Movies teach us important lessons, like "The power was in you all along" or "If you travel back in time, don't have sex with your ancestors, even if they're really hot." For the most part, we're all happy to agree that "Love conquers all" and "We're stronger together" and "Werewolves really should be allowed to play basketball." But sometimes, Hollywood tricks us into thinking that because these lessons should be true, they are true. But in reality, if a werewolf tried to play high school basketball, he'd be shot in the face by Betsy DeVos.
The most insidious of these lessons is also the most prevalent and heartwarming: The good guys win because they're good and do good things. I'm sorry to say that sometimes the good guys lose, the bad guys win, and they never get their comeuppance. Just ask the Native Americans.
Currently, Democrats are debating whether or not to filibuster the nomination of Neil Gorsuch to the Supreme Court. On one hand, this is an incredibly important seat and could tip the balance of the Supreme Court for a generation. On the other, it would be pretty damn hypocritical of Democrats to filibuster a Supreme Court nominee for political reasons, since that's exactly what they criticized Republicans for doing for the last year of the Obama presidency. Is it that "All's fair in love and war" or should we, you know, stick to the Geneva Convention? (Note: The Geneva Convention only applies to the "war" part. The "love" part is still pure f*****g anarchy.) The problem is that taking the high road won't stop MegaScalia 2.0 from being seated in the Supreme Court for life. "Wait," says a doe-eyed animated bunny, "Why not both? Why not take the high road AND stop this from-" Then the bunny gets eaten by a vicious owl, because this is real life and it's riddled with vicious owls.
If movies have taught us anything, it's that when faced with a difficult moral dilemma -- do you save the school bus full of orphans or save your soul by not torturing a guy -- the answer is always "f**k you. Both!" Does Neo save Trinity or save the future of the human race? The Architect of the known world clearly lays out that it's impossible to do both. f**k you, he does both by performing surgery with his hands and doing the machines a solid. Does Superman save Lois or save everyone on the West Coast? He physically doesn't have time to do both. Fudge you, he defies the laws of time itself to do both. Movies have taught us time and time again that everything works out in the end for the guys who stick to their principles. As though there were a free "Have your cake and eat it too" stand on the moral high road.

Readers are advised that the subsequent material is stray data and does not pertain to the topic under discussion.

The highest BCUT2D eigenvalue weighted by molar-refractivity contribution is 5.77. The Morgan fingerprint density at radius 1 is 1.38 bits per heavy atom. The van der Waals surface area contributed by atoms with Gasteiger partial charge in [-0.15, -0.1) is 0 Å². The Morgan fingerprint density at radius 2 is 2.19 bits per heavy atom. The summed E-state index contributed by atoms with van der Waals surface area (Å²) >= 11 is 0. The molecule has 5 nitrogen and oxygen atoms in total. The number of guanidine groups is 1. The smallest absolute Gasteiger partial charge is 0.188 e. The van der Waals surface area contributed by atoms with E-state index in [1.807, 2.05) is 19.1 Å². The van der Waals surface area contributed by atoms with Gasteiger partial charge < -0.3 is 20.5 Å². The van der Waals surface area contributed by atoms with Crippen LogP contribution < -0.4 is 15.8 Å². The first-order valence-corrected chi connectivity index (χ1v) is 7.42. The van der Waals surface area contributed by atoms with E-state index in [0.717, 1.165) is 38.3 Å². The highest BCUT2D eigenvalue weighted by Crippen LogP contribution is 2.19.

But movies (you may want to sit down for this one) aren't real life. On the mean streets of existence, "When they go low, we go high" is a great way to get punched in the crotch. Or eaten by vicious owls.
Obama's election caused (or, to hear the Koch Brothers tell it, just happened to coincide with) the rise of the Tea Party. The Tea Party went through several incarnations, and meant a lot of different things to a lot of different people, but somehow they managed to coalesce around one deep political conviction: Everything Barack Obama said was wrong. If he said "Grass is green," they said "No, it's purple," then noted that green is the unpatriotic color of Islam, and lawns should be defunded. It wasn't fair, and it had very little to do with reality, but it was damn effective. Now Obama is being the perfect picture of class, urging the world to give Donald Trump a chance. Which Trump is repaying by tearing up as many of Obama's policies as he can fit in his little hands.
Trump is even more polarizing than Obama, but elected Democrats aren't as ruthlessly efficient at stymieing his agenda. While Trump is up to his eyeballs in Emoluments Clause violations, Democrats are burying the lede by only focusing on his nominees. It's ridiculous that they aren't able to mount an effective guerrilla-style political opposition to Trump, as he seems to be serving himself up on a platter. It's not like liberal groups are always bastions of moral behavior.
In 1955, the year of the Montgomery, Alabama bus boycott, a black woman boarded a bus and refused to go back to the blacks-only section. That woman was, of course, Claudette Colvin. Before Rosa Parks did squat, Colvin did the exact same thing and was arrested for her act of protest. But she didn't become the icon of the boycott because, as Colvin suspected, she didn't have the right "skin texture." She was also not considered "respectable" enough.
Yep, the people fighting racism were making optics decisions that would make the producers of The Great Wall blush. They picked Rosa Parks because she looked more palatable to their target audience, forced to stoop to use the same deep-seated racist bullshit as their opponents were. And it worked like the charm in Matt Damon's super white guy smile. Does this mean we have to play into racism to fight racism? Hopefully not, but keep Claudette Colvin in mind the next time someone says current protests aren't as classy now as they were in the Civil Rights Era.
It feels like the Democratic strategy is being written like a hackneyed screenplay which expects some deus ex machina to save them at the 11th hour. And unless a kindly old man gave them a mysterious locket way back at the beginning of the country, that isn't going to happen.
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Fictional love triangles are always a rigged game.